IN DEVELOPMENT Fire Protection

Discussion in 'Guides, Mods, and Upgrades' started by Dr Jeep, Nov 21, 2016.

  1. Dr Jeep

    Dr Jeep Well-Known Member

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    This started as a conversation about machines left running overnight and the associated risks. My machine is pretty much exclusively run unattended overnight and although it's in an outbuilding I started to wonder if there was a fire (or at least lots of smoke damage) risk from leaving it unattended.

    I still think the risks are pretty low, but for the sake of a smoke alarm and a few bits of electronics I had kicking about I thought it might be fun to build a fire alarm cutout device.

    Pretty much this device will sit inline and powered by the mains lead going to the BigBox. A standard smoke alarm with a relay output triggers the device to cut power to the printer via a spark-less solid-state relay.

    You can use either the type of low voltage smoke alarm designed to be interconnected (as per the box in the picture I'll attach in a moment) or if you prefer you could use a smoke sensor designed for a fire alarm panel.

    It also doubles up as a standard smoke alarm when the BigBox isn't in use and as a more convenient to access power switch/emergency shutdown button.

    Life keeps getting in the way so progress is glacial...So far I have built a little Bistable switch on a front panel PCB, mounted a little off the shelf 12v PSU and found a suitable off the shelf relay and smoke alarm.

    The bistable switch uses a 555, but if you want to build it out of a few transistors (or even one transistor if you are clever) instead that would do equally well, I just happen to have 555's kicking around with no use for them at the moment so I used a 555 :)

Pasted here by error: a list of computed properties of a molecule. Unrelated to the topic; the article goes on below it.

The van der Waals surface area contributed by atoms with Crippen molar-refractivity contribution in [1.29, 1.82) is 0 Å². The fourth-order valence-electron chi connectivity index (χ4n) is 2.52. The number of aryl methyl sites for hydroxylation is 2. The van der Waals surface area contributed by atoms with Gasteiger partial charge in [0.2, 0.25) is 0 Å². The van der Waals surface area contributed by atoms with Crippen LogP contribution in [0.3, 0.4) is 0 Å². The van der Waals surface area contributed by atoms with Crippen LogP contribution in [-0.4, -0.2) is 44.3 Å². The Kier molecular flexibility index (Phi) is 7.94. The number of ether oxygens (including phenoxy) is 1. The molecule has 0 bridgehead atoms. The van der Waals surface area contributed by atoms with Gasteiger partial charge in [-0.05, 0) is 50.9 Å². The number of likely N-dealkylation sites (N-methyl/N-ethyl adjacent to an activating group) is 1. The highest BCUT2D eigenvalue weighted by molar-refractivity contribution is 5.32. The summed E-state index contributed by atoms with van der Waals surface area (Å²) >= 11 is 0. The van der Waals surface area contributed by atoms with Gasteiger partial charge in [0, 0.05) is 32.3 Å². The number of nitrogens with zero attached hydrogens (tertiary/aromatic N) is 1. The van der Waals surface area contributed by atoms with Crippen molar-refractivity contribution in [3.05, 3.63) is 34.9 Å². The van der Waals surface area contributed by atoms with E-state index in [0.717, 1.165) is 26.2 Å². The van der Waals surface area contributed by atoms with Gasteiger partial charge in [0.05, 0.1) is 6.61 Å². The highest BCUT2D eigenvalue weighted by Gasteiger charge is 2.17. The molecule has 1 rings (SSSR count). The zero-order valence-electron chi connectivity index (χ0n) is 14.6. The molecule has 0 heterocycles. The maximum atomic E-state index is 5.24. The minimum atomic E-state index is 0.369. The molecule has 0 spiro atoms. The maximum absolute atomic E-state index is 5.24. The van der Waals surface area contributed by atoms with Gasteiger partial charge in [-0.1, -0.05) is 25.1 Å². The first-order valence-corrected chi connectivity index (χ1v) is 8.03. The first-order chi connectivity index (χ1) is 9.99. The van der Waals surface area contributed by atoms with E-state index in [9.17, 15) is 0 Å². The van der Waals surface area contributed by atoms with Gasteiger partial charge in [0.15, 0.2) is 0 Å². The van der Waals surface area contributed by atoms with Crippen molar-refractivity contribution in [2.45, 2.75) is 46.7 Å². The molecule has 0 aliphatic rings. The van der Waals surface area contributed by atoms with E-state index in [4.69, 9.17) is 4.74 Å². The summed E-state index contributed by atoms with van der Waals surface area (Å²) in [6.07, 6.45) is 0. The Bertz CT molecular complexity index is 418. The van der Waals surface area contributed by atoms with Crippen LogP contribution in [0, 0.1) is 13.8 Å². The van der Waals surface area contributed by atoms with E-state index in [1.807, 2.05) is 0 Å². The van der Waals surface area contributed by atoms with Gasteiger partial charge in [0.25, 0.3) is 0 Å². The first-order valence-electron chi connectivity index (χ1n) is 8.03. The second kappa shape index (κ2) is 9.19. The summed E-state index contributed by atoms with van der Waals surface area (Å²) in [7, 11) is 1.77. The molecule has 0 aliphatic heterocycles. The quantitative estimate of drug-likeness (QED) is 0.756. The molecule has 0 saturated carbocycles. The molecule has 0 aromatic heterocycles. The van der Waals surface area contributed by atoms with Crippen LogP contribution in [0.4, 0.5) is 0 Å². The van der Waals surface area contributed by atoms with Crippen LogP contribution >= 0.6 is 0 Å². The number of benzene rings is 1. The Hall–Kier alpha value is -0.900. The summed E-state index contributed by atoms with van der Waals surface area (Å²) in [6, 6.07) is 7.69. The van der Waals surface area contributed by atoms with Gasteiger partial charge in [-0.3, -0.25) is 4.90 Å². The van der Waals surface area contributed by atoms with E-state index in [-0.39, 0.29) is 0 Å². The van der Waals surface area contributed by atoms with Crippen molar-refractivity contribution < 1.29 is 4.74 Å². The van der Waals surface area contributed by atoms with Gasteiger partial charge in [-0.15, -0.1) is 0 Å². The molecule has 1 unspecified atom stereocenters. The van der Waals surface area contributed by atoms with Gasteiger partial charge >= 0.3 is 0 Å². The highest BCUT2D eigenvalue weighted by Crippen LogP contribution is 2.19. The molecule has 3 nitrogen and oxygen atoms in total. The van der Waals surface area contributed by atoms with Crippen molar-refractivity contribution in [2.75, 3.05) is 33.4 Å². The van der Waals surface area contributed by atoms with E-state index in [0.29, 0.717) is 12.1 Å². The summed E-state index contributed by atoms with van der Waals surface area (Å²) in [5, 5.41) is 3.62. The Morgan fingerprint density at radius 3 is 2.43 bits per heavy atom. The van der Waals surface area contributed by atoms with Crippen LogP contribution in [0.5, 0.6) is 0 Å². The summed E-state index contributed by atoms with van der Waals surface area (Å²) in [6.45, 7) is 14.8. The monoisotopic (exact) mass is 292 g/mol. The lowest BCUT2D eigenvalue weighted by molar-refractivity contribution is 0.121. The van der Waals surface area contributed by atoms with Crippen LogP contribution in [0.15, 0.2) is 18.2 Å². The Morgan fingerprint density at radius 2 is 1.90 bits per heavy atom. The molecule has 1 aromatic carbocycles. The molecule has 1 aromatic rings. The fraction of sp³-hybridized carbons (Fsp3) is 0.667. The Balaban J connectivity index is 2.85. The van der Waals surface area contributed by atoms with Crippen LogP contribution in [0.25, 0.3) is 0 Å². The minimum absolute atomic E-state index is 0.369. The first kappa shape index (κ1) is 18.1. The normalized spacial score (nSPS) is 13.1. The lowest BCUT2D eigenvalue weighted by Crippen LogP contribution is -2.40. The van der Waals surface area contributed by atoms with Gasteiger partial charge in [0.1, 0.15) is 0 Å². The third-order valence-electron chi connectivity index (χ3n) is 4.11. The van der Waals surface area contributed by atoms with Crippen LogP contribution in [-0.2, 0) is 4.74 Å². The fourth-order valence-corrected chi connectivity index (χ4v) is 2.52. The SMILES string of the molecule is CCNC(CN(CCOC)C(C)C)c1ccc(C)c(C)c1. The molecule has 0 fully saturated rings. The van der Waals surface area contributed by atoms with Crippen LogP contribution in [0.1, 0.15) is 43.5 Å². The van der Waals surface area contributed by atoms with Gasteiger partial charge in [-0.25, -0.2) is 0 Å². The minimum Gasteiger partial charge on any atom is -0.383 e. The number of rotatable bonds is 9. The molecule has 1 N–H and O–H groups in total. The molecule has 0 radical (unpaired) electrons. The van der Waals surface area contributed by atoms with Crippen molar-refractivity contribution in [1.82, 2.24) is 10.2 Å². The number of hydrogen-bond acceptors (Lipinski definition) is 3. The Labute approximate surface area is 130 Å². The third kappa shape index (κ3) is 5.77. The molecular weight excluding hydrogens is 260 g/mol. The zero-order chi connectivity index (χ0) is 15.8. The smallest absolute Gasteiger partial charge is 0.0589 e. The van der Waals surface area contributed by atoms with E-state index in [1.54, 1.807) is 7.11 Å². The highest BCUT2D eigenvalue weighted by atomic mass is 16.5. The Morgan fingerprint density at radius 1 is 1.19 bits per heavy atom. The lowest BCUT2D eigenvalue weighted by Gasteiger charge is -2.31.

Diagrams and a printable case design will appear once I have it finished and all working well. Usual caveats about working with Mains voltages apply.
     
    Ephemeris and Paul Begley like this.
  2. Dr Jeep

    Dr Jeep Well-Known Member

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  3. Dr Jeep

    Dr Jeep Well-Known Member

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    Probably worth pointing out that there is an even simpler way of doing this with just the smoke alarm, power supply and a DPDT relay. But I didn't want a spark gap on a fire alarm type device (as if there are leaking gasses as as result of the fire then the alarm itself could cause a gas explosion).

    Also if you use the same workshop for dusty stuff then consider the ionising type of smoke alarm not the optical type I bought.
     
  4. Stigern

    Stigern Well-Known Member

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    I used a smoke alarm module from ebay, and a nexa remote kit. Just hooked up the remote to the smoke alarm module. And attached one remote-socket to each printer.
     
    #4 Stigern, Dec 3, 2016
    Last edited: Dec 3, 2016
  5. Dr Jeep

    Dr Jeep Well-Known Member

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    Hmm nice solution, I wanted something a bit more hand-built than that but your way certainly is a neat way of doing it :)
     
  6. Dr Jeep

    Dr Jeep Well-Known Member

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    Just some wiring to tidy, a lid to print and it's done.

    [​IMG]
     
  7. Stigern

    Stigern Well-Known Member

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    Now that looks way better than what I did hehe.

    Great work :)
     
  8. Dr Jeep

    Dr Jeep Well-Known Member

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    Thanks, it's not going to win any awards for industrial design....but it'll do the job well I think. I'll put up a schematic and some links to the design files in case anyone fancies building one, but there is nothing revolutionary here...just a bistable circuit (of any kind) a PSU and a Solid State relay.
     
  9. Dr Jeep

    Dr Jeep Well-Known Member

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